The automotive industry is shifting to electric vehicles (EVs). New models of all shapes and sizes, from SUVs to pickup trucks and sedans, are arriving at new-car dealerships across the USA to compete with Tesla, the industry leader in EVs.
But what makes a car “electric”? And how can you tell the difference between the many types of electric and electrified vehicles? In this article, we explain the five main types of electric vehicles.
What is a Mild Hybrid Electric Vehicle?
Mild hybrid electric vehicles (MHEVs) drive like standard, internal-combustion-engine (ICE) vehicles. The main difference is that mild hybrids have additional components that can improve a vehicle’s performance and fuel economy.
For example, vehicles with 48-volt MHEV technology have a small, rechargeable battery that supplies the power to operate various vehicle systems, reducing the strain on the ICE and allowing the car to coast and idle for extended periods without using the ICE. For instance, the 48-volt MHEV eTorque system in the Ram 1500 can maintain power for up to 10 minutes without using the engine, saving fuel when stuck in traffic.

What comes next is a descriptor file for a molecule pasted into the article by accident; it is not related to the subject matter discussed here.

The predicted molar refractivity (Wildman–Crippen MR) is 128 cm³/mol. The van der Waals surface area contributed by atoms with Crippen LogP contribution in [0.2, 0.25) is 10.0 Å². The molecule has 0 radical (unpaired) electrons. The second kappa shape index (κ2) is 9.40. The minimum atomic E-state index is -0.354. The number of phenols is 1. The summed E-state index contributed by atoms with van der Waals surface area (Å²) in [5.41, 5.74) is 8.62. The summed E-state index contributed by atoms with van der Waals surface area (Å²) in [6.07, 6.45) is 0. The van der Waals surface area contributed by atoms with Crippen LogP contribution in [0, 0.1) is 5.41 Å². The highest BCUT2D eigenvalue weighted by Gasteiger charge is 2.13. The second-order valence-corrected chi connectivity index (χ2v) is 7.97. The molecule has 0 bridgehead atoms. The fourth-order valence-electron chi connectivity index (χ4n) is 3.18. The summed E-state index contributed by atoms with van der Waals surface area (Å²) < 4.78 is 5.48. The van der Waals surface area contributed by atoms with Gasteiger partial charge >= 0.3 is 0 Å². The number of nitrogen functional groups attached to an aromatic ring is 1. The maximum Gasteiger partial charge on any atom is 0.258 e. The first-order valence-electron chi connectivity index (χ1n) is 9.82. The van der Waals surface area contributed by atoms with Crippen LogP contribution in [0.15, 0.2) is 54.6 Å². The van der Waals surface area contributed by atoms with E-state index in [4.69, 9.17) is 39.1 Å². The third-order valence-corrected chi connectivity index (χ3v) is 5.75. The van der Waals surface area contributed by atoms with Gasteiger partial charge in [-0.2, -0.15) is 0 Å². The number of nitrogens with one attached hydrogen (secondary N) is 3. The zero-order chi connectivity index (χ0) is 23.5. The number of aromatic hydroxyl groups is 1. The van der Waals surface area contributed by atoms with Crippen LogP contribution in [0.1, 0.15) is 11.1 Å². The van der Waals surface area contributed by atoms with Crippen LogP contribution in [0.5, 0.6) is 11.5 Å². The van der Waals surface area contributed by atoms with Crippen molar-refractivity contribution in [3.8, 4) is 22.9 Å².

Many MHEVs also employ a small electric motor, such as an integrated starter generator (ISG), that improves a vehicle’s performance and fuel economy. The electric motor assists the ICE with initial acceleration from a stop, increasing fuel economy. It also enhances performance by producing additional horsepower and torque, helping with tasks such as towing and quick acceleration. This is why automakers install the technology in everything from pickups and SUVs to performance sedans.
MHEV components can collectively improve a vehicle’s fuel economy by five to 20 percent.